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Monday 24 July 2017

Kenny denies U-turn over bailout interest rates

The Government has flatly denied a U-turn on efforts to secure a new interest rate deal on bailout loans.

Ahead of a summit of European leaders in Brussels and with the debate suddenly off the agenda, Taoiseach Enda Kenny said he wanted to see analysis of stress tests on the banks first.

"From an Irish point of view I prefer to deal with substance rather than theory and from that perspective I would like to have a much clearer picture of the outcome of the bank stress tests which are going on," he said.

It had been understood the two-day summit - where earthquake-hit Japan, war-torn Libya and the economic and political crisis in Portugal is on the agenda - would be a key moment in the Government's push to secure cheaper loans from Europe.

The next opportunity for crucial negotiations on the €85bn EU/IMF loans would be in two weeks' time when finance ministers meet in Hungary.

The Government is already under pressure from French President Nicolas Sarkozy and German Chancellor Angela Merkel - who is facing elections on Sunday - to increase corporation tax in return for an easing of interest rates.

The Taoiseach has insisted that is non-negotiable.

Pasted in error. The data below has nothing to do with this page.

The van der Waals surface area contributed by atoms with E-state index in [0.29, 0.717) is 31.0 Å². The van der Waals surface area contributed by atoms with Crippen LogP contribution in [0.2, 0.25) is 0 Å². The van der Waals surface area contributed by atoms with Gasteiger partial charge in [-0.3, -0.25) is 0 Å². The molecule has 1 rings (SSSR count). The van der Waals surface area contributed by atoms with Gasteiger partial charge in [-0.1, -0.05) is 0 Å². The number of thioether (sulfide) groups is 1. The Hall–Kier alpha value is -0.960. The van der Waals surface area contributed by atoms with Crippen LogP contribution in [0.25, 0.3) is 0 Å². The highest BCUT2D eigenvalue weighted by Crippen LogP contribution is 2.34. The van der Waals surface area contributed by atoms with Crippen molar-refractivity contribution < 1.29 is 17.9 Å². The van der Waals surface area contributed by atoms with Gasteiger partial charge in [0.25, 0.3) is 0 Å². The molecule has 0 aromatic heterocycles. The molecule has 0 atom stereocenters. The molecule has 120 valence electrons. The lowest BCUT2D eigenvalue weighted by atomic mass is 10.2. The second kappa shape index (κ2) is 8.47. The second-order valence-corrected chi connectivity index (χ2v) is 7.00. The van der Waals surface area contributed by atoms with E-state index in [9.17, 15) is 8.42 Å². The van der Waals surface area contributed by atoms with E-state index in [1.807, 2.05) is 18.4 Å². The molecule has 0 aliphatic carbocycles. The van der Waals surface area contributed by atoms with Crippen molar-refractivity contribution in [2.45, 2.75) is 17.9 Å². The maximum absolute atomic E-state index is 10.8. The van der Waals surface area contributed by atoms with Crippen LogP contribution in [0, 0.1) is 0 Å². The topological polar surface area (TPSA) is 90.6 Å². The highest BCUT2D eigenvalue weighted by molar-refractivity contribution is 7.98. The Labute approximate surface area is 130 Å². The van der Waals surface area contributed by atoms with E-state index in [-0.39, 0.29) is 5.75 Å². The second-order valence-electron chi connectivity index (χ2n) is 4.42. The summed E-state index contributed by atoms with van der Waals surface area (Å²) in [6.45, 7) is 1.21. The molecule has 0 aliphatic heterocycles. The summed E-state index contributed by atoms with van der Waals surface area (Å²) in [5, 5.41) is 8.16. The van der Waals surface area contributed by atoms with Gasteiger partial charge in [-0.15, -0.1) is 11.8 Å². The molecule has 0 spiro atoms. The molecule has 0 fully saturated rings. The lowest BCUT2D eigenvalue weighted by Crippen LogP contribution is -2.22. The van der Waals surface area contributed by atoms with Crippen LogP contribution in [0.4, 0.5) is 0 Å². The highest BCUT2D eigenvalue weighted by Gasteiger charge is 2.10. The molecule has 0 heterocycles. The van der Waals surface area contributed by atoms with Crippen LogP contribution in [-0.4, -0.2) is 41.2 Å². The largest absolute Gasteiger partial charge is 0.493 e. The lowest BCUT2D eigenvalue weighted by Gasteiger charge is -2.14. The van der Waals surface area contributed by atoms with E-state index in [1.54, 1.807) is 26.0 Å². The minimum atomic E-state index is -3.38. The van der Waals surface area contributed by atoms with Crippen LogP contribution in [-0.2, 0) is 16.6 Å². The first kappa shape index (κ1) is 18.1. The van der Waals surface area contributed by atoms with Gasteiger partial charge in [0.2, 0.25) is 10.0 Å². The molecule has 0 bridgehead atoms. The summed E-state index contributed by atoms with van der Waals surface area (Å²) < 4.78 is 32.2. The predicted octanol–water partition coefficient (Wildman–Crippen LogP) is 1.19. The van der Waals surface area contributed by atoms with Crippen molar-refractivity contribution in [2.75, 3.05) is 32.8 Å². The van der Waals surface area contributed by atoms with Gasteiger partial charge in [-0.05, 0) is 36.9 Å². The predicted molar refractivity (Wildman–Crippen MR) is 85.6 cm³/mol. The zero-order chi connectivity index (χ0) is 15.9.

In Dublin Tanaiste Eamon Gilmore dismissed accusations of an about-face by the Government ahead of the Brussels summit.

"There is no U-turn," the Labour leader told the Dail.

"I'm sure that every member of this house will support the Taoiseach in the work that he is undertaking today and tomorrow on behalf of this country."

Results of the bank stress tests, which should show the full financial damage done by the property crash and downturn, will not be known until next week.

Sinn Fein president Gerry Adams accused the Taoiseach of not standing up for Ireland after the interest rate debate was taken off the summit agenda.

"The real issue that should be discussed at this EU Summit meeting is Ireland's inability to repay this loan and our inability to sustain the debt," Mr Adams said.

Joe Higgins, Socialist Party TD, claimed the Taoiseach was in "full flight from the wrath of Angela Merkel" and branded it a pathetic capitulation.

The EU/IMF bailout arrangement earmarked €10bn to be pumped into the banks in a recapitalisation drive and a separate €25bn contingency fund.

The Brussels summit of EU leaders continues tomorrow.



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